At 170g, it was also the lightest Kindle yet. And with a starting price of $69 for the ad-supported version, it was also the cheapest. Of course, Amazon had to make cuts somewhere in order to get the price down, and as such the Kindle 5 saw internal storage reduced to 2GB.
Kindle Paperwhite (2012)
2012 proved to be a big year for the Kindle. Not only did the most affordable Amazon e-reader yet hit the market, Amazon also managed to fix a problem that had plagued Kindle owners for years: reading in the dark. Rival devices such as the Nook and Kobo Glo already offered backlights, and now it was time for Amazon to catch up.
With the Kindle Paperwhite, no longer were readers reliant on other lights or lamps in order to use their e-readers. Not only did the integrated LED lights make the Paperwhite the first Kindle you could read in the dark, the 6-inch screen also featured an enhanced pixel density, making for a crisper image.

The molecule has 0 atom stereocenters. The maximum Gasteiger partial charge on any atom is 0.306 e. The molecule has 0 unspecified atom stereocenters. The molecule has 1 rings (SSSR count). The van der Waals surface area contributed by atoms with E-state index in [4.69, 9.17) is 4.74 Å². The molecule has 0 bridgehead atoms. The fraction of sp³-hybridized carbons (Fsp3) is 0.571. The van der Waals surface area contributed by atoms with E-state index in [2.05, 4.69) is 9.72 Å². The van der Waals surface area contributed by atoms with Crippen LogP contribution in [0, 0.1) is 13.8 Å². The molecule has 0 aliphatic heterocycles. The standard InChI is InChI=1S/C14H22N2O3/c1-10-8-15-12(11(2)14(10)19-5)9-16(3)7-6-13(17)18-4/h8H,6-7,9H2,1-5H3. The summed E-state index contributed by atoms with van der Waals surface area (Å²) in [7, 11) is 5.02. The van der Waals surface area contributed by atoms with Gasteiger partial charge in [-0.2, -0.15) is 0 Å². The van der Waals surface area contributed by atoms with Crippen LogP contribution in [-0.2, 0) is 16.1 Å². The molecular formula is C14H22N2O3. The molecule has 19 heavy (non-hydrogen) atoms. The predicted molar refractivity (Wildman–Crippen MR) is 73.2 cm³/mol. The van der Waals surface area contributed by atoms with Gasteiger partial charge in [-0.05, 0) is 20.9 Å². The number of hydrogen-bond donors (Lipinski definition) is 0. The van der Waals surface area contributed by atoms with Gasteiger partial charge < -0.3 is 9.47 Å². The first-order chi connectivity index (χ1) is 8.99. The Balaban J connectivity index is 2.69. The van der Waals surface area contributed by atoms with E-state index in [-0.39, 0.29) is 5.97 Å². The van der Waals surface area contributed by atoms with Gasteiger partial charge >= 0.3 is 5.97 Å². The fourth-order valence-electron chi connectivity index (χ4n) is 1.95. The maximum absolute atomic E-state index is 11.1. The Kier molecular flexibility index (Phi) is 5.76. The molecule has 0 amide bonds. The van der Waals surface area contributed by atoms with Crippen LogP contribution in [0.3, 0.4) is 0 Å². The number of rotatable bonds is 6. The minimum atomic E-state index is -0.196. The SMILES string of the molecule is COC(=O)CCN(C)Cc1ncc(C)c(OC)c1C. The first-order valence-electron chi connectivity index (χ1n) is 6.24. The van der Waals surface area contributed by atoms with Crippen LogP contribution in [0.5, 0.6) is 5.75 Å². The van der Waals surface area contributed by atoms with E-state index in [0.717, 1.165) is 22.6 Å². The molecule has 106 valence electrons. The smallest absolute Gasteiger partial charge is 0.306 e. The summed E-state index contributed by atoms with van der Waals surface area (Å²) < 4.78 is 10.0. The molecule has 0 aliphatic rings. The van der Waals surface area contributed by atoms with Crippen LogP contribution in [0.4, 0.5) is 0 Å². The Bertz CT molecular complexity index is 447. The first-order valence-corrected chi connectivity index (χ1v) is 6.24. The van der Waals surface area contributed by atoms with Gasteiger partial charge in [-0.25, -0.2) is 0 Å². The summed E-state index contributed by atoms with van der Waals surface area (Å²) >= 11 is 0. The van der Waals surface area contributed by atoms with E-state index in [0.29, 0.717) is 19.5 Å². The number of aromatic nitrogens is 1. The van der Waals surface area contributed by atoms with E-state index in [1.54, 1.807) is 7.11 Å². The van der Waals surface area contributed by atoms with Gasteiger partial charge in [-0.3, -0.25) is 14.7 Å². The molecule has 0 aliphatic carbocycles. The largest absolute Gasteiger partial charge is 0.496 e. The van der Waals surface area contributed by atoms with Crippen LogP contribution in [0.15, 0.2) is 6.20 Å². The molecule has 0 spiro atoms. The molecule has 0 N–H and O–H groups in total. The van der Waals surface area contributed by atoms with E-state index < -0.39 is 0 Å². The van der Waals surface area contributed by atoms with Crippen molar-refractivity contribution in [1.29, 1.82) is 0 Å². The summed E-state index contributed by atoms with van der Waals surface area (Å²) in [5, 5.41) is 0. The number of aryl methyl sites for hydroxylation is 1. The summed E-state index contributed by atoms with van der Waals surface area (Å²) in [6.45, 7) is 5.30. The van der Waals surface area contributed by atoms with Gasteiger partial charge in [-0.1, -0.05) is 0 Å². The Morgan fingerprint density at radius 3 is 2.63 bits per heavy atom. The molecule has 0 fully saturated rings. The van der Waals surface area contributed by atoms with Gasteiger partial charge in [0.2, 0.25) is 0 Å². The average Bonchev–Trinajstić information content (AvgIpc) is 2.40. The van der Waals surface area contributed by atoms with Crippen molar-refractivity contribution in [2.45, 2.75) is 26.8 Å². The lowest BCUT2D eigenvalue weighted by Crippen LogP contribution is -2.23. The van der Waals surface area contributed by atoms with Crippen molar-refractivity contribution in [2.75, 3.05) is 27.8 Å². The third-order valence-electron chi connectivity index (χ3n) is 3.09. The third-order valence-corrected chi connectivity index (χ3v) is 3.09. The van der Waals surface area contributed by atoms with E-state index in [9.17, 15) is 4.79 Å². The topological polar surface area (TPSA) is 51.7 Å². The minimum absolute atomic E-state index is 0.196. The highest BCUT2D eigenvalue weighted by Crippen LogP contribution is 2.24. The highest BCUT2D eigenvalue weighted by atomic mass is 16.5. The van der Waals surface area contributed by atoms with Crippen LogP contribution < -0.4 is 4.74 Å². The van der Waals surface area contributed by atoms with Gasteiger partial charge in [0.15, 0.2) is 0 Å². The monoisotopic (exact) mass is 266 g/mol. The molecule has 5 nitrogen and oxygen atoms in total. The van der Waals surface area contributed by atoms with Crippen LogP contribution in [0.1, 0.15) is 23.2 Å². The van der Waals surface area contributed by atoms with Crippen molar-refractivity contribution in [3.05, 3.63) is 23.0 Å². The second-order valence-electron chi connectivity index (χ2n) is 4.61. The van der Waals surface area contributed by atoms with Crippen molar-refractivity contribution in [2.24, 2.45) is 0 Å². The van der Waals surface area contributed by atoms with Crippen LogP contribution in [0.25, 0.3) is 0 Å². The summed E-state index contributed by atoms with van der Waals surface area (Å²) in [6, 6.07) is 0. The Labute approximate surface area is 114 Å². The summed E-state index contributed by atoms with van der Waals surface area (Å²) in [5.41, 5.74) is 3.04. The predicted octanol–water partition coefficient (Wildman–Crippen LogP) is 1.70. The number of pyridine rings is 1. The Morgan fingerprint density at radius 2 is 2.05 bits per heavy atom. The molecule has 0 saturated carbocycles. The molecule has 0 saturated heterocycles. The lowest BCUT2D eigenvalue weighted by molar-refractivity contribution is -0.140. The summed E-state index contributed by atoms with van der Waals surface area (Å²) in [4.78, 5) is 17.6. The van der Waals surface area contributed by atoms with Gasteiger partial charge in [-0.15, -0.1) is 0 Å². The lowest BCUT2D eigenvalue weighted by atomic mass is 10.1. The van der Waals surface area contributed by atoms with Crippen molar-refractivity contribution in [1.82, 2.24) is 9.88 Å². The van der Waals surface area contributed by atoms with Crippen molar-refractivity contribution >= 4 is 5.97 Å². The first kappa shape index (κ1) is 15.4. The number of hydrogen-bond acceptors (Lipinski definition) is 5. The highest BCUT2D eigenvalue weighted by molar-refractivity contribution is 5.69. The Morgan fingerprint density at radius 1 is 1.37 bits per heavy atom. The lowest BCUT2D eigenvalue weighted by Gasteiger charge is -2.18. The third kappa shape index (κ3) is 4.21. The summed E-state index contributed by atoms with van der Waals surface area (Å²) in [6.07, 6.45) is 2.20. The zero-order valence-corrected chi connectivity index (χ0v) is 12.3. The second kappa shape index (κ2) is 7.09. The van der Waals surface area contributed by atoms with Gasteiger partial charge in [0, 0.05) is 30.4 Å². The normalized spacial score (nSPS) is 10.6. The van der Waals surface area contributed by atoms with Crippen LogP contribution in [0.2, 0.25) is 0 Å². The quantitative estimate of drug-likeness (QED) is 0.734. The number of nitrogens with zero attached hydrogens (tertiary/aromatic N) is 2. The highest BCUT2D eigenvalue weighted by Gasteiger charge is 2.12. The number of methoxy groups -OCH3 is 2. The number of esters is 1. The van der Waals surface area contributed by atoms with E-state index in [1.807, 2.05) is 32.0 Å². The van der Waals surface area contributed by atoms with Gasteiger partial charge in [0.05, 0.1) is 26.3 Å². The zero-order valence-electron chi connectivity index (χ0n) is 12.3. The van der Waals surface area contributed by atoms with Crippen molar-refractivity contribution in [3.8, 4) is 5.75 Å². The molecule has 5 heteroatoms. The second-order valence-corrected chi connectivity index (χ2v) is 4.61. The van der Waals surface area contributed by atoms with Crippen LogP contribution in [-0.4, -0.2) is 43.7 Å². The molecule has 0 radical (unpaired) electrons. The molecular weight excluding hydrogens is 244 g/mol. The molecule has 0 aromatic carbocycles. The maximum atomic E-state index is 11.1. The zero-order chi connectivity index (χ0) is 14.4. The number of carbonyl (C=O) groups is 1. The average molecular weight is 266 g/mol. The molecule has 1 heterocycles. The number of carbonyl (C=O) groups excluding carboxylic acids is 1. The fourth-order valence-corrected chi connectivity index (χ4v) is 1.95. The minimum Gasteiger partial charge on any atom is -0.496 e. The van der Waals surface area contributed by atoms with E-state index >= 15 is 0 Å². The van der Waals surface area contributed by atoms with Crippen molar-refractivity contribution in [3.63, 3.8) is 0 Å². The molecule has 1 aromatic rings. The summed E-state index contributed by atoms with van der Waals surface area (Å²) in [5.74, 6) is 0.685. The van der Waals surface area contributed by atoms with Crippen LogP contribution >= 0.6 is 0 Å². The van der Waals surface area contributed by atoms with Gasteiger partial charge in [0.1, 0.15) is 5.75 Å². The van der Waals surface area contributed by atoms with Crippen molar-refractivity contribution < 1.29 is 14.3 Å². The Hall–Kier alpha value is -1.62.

Initially, only US readers were gifted with the Paperwhite’s revolutionary functionality, with international customers having to wait until early 2013 to get their hands on Amazon’s premium e-reader.
Kindle Paperwhite 2 (2013)
A year after the first Paperwhite came the ‘all new Paperwhite’, known colloquially as the Paperwhite 2.
The first e-reader to use E-ink Carta display technology, pages would load on the Paperwhite (2013) incredibly quickly. Amazon also packed in improved LED illumination, and a 1GHz processor which made the second-gen Paperwhite 25% faster than the original.
In terms of design, the Paperwhite 2 looked much like the first Paperwhite, and featured the same 6-inch screen with 221ppi as the first-gen device, plus the same 28 hour battery life.
Kindle 7 (2014)
By 2014, Amazon had all but won the e-reader battle. With rivals dispatched, the company unveiled a new budget Kindle (2014), known as the Kindle 7.